Nov. 15 (UPI) -- In 2017, U.S. state and local health departments reported more tick-borne diseases than at any time in history.
According to a new report from the Centers for Disease Control and Prevention, the number of reported cases of Lyme and other tick borne diseases shot up from about 49,000 cases in 2016 to nearly 60,000 cases the following year.
This increase reflects an accelerated trend of reports of tick borne diseases between 2004 and 2016, where the number of cases doubled.
While experts aren't sure what caused the surge, factors like humidity, rainfall, temperature and the number of mice, deer and other hosts can affect the tick population. Tick numbers can also vary based on location.
Some scientists have pointed to climate change as a culprit for the rise.
To avoid tick bites, the CDC recommends checking your body for ticks after walking through areas known to host the insect, treating your clothes with permethrin, spraying your body with tick repellent like DEET and picaridin, and showering after returning from outside.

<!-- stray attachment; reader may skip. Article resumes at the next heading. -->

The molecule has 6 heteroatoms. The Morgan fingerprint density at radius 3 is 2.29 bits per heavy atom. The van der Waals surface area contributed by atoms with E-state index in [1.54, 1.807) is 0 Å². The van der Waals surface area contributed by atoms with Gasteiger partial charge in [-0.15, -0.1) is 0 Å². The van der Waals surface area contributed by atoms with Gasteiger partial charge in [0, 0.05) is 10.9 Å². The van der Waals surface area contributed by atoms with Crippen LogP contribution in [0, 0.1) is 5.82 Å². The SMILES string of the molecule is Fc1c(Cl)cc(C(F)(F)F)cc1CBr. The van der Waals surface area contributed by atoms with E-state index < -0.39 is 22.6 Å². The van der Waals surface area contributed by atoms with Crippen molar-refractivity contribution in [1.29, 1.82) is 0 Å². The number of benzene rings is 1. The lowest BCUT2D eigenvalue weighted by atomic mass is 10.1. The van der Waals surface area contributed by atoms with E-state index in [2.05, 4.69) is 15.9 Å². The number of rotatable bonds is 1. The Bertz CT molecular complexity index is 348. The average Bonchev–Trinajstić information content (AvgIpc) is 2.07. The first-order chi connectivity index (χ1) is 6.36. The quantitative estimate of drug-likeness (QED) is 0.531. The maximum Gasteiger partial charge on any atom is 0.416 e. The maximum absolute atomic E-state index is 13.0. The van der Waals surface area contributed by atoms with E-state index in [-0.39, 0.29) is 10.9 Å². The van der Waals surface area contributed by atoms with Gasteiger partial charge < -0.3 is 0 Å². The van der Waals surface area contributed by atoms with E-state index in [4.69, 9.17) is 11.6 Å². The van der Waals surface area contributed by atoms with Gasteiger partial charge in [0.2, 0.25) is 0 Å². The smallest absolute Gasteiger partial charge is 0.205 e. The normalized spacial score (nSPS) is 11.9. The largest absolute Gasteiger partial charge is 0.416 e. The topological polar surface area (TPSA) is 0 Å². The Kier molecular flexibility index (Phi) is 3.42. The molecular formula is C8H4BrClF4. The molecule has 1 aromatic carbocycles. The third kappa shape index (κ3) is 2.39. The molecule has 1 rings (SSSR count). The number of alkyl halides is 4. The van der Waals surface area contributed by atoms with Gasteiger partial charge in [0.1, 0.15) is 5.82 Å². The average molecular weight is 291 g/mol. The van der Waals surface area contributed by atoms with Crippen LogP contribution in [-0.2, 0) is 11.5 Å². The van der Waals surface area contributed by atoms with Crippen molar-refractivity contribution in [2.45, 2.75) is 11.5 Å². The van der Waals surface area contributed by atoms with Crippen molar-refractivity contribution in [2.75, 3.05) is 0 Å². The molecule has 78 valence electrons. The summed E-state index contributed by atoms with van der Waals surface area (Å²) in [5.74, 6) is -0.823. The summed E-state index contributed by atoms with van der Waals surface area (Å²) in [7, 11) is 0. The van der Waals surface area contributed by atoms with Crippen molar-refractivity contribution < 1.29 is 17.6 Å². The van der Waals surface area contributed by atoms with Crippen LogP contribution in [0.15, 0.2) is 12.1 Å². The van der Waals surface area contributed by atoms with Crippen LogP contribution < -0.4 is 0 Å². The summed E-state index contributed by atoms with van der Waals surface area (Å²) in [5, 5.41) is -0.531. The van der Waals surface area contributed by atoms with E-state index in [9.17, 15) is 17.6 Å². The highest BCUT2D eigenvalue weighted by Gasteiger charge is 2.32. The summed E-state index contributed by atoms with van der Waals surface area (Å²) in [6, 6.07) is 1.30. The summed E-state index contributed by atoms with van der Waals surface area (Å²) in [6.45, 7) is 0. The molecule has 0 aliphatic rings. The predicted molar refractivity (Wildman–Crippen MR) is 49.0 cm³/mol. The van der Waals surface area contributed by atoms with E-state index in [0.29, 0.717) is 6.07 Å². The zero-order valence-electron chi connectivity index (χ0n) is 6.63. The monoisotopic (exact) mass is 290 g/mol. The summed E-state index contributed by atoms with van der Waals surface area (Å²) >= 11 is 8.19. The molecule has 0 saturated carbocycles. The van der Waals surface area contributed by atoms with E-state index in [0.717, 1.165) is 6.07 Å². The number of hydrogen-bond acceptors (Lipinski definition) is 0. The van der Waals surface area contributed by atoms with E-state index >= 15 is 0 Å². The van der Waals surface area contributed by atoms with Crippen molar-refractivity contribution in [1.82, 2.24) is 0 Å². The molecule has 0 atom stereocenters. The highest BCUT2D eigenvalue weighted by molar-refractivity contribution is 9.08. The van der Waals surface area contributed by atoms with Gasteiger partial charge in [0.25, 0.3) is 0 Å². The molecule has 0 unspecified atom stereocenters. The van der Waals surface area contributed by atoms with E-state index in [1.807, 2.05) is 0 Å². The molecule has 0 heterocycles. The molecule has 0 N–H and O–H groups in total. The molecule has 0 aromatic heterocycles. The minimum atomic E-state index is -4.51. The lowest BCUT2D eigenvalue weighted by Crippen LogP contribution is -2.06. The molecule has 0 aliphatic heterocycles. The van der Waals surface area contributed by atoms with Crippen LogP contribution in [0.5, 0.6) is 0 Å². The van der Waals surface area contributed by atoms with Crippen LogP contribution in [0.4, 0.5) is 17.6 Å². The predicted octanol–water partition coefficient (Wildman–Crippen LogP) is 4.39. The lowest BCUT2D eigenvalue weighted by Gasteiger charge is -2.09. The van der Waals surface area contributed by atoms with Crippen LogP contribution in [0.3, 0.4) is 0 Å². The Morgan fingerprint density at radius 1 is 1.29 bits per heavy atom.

Experts also recommend checking pets for ticks and warn against walking in wooded areas.
Additionally, the number of reported diseases reported from ticks, mosquitoes and fleas has tripled in the last 13 years.
In the United States, Lyme disease is the most common tick borne illness. Its early symptoms include a rash between three and 30 days after a bite, along with fever, chills, body aches and fatigue, according to the Mayo Clinic. Later symptoms can develop into joint paint and inflammation of the membranes surrounding your brain.
Close to 95 percent of Lyme disease cases are reported in Connecticut, Delaware, Maine, Maryland, Massachusetts, Minnesota, New Hampshire, New Jersey, New York, Pennsylvania, Rhode Island, Vermont, Virginia and Wisconsin.
Ticks can also spread other dangerous diseases like Rocky Mountain spotted fever, anaplasmosis, ehrlichiosis, Powassan virus, and babesiosis. Over 60 percent of these illnesses are found in Arkansas, Missouri, North Carolina, Oklahoma and Tennessee.